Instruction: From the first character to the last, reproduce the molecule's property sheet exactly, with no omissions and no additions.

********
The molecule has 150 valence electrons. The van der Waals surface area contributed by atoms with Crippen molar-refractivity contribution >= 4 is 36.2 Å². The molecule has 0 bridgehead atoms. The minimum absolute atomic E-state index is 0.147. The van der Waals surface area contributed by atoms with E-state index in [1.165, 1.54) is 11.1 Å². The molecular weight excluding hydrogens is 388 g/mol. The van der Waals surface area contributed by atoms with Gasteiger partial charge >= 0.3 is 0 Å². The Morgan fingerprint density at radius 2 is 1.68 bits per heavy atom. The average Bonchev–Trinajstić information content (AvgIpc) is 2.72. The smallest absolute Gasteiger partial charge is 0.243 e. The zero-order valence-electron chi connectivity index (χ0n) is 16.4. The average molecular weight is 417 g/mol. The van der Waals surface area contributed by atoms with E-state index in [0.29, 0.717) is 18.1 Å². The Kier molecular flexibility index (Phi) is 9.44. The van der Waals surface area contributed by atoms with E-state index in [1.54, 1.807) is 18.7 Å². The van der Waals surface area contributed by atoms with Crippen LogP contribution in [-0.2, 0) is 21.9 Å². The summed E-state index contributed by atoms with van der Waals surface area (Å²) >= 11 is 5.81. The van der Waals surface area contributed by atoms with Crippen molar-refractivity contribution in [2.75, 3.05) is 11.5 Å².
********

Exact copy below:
The molecule has 150 valence electrons. The van der Waals surface area contributed by atoms with Crippen molar-refractivity contribution >= 4 is 36.2 Å². The molecule has 0 bridgehead atoms. The minimum absolute atomic E-state index is 0.147. The van der Waals surface area contributed by atoms with E-state index in [1.165, 1.54) is 11.1 Å². The molecular weight excluding hydrogens is 388 g/mol. The van der Waals surface area contributed by atoms with Gasteiger partial charge >= 0.3 is 0 Å². The Morgan fingerprint density at radius 2 is 1.68 bits per heavy atom. The average Bonchev–Trinajstić information content (AvgIpc) is 2.72. The smallest absolute Gasteiger partial charge is 0.243 e. The zero-order valence-electron chi connectivity index (χ0n) is 16.4. The average molecular weight is 417 g/mol. The van der Waals surface area contributed by atoms with E-state index in [0.29, 0.717) is 18.1 Å². The Kier molecular flexibility index (Phi) is 9.44. The van der Waals surface area contributed by atoms with E-state index in [1.54, 1.807) is 18.7 Å². The van der Waals surface area contributed by atoms with Crippen LogP contribution in [-0.2, 0) is 21.9 Å². The summed E-state index contributed by atoms with van der Waals surface area (Å²) >= 11 is 5.81. The van der Waals surface area contributed by atoms with Crippen molar-refractivity contribution in [2.75, 3.05) is 11.5 Å².